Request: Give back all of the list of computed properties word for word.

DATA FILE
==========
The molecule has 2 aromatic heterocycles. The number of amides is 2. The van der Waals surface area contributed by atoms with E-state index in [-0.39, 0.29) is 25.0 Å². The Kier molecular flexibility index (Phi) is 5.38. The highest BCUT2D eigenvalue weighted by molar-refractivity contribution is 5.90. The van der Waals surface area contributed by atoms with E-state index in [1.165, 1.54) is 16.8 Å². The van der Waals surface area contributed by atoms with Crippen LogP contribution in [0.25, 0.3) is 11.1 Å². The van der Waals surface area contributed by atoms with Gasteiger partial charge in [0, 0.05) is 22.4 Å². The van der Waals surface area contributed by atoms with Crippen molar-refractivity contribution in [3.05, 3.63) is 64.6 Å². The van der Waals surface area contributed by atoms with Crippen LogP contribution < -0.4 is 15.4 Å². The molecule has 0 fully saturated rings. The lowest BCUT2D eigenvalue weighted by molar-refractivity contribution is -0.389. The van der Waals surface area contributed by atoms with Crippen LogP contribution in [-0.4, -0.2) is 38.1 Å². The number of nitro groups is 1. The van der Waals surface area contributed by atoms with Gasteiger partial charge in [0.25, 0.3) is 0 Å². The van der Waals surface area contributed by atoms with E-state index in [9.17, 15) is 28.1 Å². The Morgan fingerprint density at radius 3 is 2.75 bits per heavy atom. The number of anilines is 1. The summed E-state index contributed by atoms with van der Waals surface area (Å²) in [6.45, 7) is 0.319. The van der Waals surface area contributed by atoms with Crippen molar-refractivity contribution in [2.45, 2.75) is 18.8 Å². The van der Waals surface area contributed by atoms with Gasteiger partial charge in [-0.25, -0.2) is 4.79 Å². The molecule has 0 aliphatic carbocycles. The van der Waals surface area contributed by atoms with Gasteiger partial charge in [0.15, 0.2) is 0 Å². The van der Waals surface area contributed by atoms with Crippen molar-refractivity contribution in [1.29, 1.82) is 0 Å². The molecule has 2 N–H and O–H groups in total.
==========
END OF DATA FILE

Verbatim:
The molecule has 2 aromatic heterocycles. The number of amides is 2. The van der Waals surface area contributed by atoms with E-state index in [-0.39, 0.29) is 25.0 Å². The Kier molecular flexibility index (Phi) is 5.38. The highest BCUT2D eigenvalue weighted by molar-refractivity contribution is 5.90. The van der Waals surface area contributed by atoms with E-state index in [1.165, 1.54) is 16.8 Å². The van der Waals surface area contributed by atoms with Crippen LogP contribution in [0.25, 0.3) is 11.1 Å². The van der Waals surface area contributed by atoms with Gasteiger partial charge in [0, 0.05) is 22.4 Å². The van der Waals surface area contributed by atoms with Crippen molar-refractivity contribution in [3.05, 3.63) is 64.6 Å². The van der Waals surface area contributed by atoms with Crippen LogP contribution < -0.4 is 15.4 Å². The molecule has 0 fully saturated rings. The lowest BCUT2D eigenvalue weighted by molar-refractivity contribution is -0.389. The van der Waals surface area contributed by atoms with Crippen LogP contribution in [-0.4, -0.2) is 38.1 Å². The number of nitro groups is 1. The van der Waals surface area contributed by atoms with Gasteiger partial charge in [0.25, 0.3) is 0 Å². The van der Waals surface area contributed by atoms with E-state index in [9.17, 15) is 28.1 Å². The Morgan fingerprint density at radius 3 is 2.75 bits per heavy atom. The number of anilines is 1. The summed E-state index contributed by atoms with van der Waals surface area (Å²) in [6.45, 7) is 0.319. The van der Waals surface area contributed by atoms with Crippen molar-refractivity contribution in [2.45, 2.75) is 18.8 Å². The van der Waals surface area contributed by atoms with Gasteiger partial charge in [-0.25, -0.2) is 4.79 Å². The molecule has 0 aliphatic carbocycles. The van der Waals surface area contributed by atoms with Gasteiger partial charge in [0.15, 0.2) is 0 Å². The van der Waals surface area contributed by atoms with Crippen molar-refractivity contribution in [1.29, 1.82) is 0 Å². The molecule has 2 N–H and O–H groups in total.